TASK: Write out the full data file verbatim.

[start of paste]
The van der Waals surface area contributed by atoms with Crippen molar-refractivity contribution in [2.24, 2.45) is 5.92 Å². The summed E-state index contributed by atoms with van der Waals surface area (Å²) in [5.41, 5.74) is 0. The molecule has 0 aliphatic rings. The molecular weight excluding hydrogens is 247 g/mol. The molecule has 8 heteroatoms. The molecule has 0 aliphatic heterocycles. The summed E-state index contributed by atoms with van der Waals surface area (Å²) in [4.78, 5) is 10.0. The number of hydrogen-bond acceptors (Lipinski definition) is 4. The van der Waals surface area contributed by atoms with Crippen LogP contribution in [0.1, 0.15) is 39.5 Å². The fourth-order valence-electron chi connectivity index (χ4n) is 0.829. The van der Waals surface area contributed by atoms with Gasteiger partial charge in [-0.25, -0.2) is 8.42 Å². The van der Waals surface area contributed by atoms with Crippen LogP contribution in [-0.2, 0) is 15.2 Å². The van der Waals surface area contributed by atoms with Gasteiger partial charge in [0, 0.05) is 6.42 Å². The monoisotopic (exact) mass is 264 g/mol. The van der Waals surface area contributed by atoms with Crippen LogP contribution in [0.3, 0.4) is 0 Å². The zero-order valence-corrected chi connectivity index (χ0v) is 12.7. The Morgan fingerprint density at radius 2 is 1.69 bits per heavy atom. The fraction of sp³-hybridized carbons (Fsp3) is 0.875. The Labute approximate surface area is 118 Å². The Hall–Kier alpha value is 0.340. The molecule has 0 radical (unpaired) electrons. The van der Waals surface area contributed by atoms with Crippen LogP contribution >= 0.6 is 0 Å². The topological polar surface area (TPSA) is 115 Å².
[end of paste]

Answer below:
The van der Waals surface area contributed by atoms with Crippen molar-refractivity contribution in [2.24, 2.45) is 5.92 Å². The summed E-state index contributed by atoms with van der Waals surface area (Å²) in [5.41, 5.74) is 0. The molecule has 0 aliphatic rings. The molecular weight excluding hydrogens is 247 g/mol. The molecule has 8 heteroatoms. The molecule has 0 aliphatic heterocycles. The summed E-state index contributed by atoms with van der Waals surface area (Å²) in [4.78, 5) is 10.0. The number of hydrogen-bond acceptors (Lipinski definition) is 4. The van der Waals surface area contributed by atoms with Crippen LogP contribution in [0.1, 0.15) is 39.5 Å². The fourth-order valence-electron chi connectivity index (χ4n) is 0.829. The van der Waals surface area contributed by atoms with Gasteiger partial charge in [-0.25, -0.2) is 8.42 Å². The van der Waals surface area contributed by atoms with Crippen LogP contribution in [-0.2, 0) is 15.2 Å². The van der Waals surface area contributed by atoms with Gasteiger partial charge in [0, 0.05) is 6.42 Å². The monoisotopic (exact) mass is 264 g/mol. The van der Waals surface area contributed by atoms with Crippen LogP contribution in [0.3, 0.4) is 0 Å². The zero-order valence-corrected chi connectivity index (χ0v) is 12.7. The Morgan fingerprint density at radius 2 is 1.69 bits per heavy atom. The fraction of sp³-hybridized carbons (Fsp3) is 0.875. The Labute approximate surface area is 118 Å². The Hall–Kier alpha value is 0.340. The molecule has 0 radical (unpaired) electrons. The van der Waals surface area contributed by atoms with Crippen LogP contribution >= 0.6 is 0 Å². The topological polar surface area (TPSA) is 115 Å².